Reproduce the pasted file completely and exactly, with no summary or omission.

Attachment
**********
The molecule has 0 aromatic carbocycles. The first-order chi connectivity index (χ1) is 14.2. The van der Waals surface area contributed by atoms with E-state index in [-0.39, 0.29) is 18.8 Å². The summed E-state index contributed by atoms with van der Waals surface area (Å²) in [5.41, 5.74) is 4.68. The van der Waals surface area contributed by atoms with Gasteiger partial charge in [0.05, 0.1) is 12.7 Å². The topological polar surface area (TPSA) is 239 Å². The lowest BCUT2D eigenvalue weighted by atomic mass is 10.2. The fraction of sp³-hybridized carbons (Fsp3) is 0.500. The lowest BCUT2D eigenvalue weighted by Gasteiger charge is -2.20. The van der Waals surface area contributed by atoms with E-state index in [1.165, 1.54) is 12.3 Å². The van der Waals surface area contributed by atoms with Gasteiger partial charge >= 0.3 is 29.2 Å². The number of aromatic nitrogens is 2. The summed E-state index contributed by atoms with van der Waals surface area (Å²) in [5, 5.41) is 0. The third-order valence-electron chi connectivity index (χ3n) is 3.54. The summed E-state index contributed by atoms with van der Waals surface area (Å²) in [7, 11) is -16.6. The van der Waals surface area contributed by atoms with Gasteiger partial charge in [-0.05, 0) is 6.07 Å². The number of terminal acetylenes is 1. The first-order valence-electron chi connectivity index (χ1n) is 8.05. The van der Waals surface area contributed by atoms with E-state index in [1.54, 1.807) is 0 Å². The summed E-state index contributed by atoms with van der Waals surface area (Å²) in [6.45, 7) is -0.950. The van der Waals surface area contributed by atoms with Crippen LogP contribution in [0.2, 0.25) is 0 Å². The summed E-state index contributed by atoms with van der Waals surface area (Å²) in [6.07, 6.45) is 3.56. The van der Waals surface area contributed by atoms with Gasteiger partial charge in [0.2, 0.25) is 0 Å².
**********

The molecule has 0 aromatic carbocycles. The first-order chi connectivity index (χ1) is 14.2. The van der Waals surface area contributed by atoms with E-state index in [-0.39, 0.29) is 18.8 Å². The summed E-state index contributed by atoms with van der Waals surface area (Å²) in [5.41, 5.74) is 4.68. The van der Waals surface area contributed by atoms with Gasteiger partial charge in [0.05, 0.1) is 12.7 Å². The topological polar surface area (TPSA) is 239 Å². The lowest BCUT2D eigenvalue weighted by atomic mass is 10.2. The fraction of sp³-hybridized carbons (Fsp3) is 0.500. The lowest BCUT2D eigenvalue weighted by Gasteiger charge is -2.20. The van der Waals surface area contributed by atoms with E-state index in [1.165, 1.54) is 12.3 Å². The van der Waals surface area contributed by atoms with Gasteiger partial charge >= 0.3 is 29.2 Å². The number of aromatic nitrogens is 2. The summed E-state index contributed by atoms with van der Waals surface area (Å²) in [5, 5.41) is 0. The third-order valence-electron chi connectivity index (χ3n) is 3.54. The summed E-state index contributed by atoms with van der Waals surface area (Å²) in [7, 11) is -16.6. The van der Waals surface area contributed by atoms with Gasteiger partial charge in [-0.05, 0) is 6.07 Å². The number of terminal acetylenes is 1. The first-order valence-electron chi connectivity index (χ1n) is 8.05. The van der Waals surface area contributed by atoms with E-state index in [1.54, 1.807) is 0 Å². The summed E-state index contributed by atoms with van der Waals surface area (Å²) in [6.45, 7) is -0.950. The van der Waals surface area contributed by atoms with Crippen LogP contribution in [0.2, 0.25) is 0 Å². The summed E-state index contributed by atoms with van der Waals surface area (Å²) in [6.07, 6.45) is 3.56. The van der Waals surface area contributed by atoms with Gasteiger partial charge in [0.2, 0.25) is 0 Å².